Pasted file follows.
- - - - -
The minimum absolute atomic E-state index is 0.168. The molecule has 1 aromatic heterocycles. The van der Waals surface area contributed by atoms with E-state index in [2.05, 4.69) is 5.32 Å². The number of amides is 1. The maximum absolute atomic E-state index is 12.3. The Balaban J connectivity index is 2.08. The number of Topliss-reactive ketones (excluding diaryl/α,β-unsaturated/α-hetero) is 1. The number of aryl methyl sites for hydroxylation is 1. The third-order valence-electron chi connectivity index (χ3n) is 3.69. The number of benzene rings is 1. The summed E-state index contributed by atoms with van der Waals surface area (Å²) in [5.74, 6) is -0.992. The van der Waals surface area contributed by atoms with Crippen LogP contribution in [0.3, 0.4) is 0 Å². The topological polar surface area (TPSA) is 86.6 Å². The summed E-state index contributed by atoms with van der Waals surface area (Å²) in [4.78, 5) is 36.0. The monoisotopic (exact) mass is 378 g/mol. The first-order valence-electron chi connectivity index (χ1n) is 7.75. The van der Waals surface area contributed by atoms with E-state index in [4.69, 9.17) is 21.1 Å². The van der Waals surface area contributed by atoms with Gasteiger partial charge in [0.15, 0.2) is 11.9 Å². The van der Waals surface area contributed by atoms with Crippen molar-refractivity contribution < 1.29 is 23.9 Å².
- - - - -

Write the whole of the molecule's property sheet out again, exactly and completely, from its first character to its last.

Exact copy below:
The minimum absolute atomic E-state index is 0.168. The molecule has 1 aromatic heterocycles. The van der Waals surface area contributed by atoms with E-state index in [2.05, 4.69) is 5.32 Å². The number of amides is 1. The maximum absolute atomic E-state index is 12.3. The Balaban J connectivity index is 2.08. The number of Topliss-reactive ketones (excluding diaryl/α,β-unsaturated/α-hetero) is 1. The number of aryl methyl sites for hydroxylation is 1. The third-order valence-electron chi connectivity index (χ3n) is 3.69. The number of benzene rings is 1. The summed E-state index contributed by atoms with van der Waals surface area (Å²) in [5.74, 6) is -0.992. The van der Waals surface area contributed by atoms with Crippen LogP contribution in [0.3, 0.4) is 0 Å². The topological polar surface area (TPSA) is 86.6 Å². The summed E-state index contributed by atoms with van der Waals surface area (Å²) in [4.78, 5) is 36.0. The monoisotopic (exact) mass is 378 g/mol. The first-order valence-electron chi connectivity index (χ1n) is 7.75. The van der Waals surface area contributed by atoms with E-state index in [4.69, 9.17) is 21.1 Å². The van der Waals surface area contributed by atoms with Gasteiger partial charge in [0.15, 0.2) is 11.9 Å². The van der Waals surface area contributed by atoms with Crippen molar-refractivity contribution < 1.29 is 23.9 Å².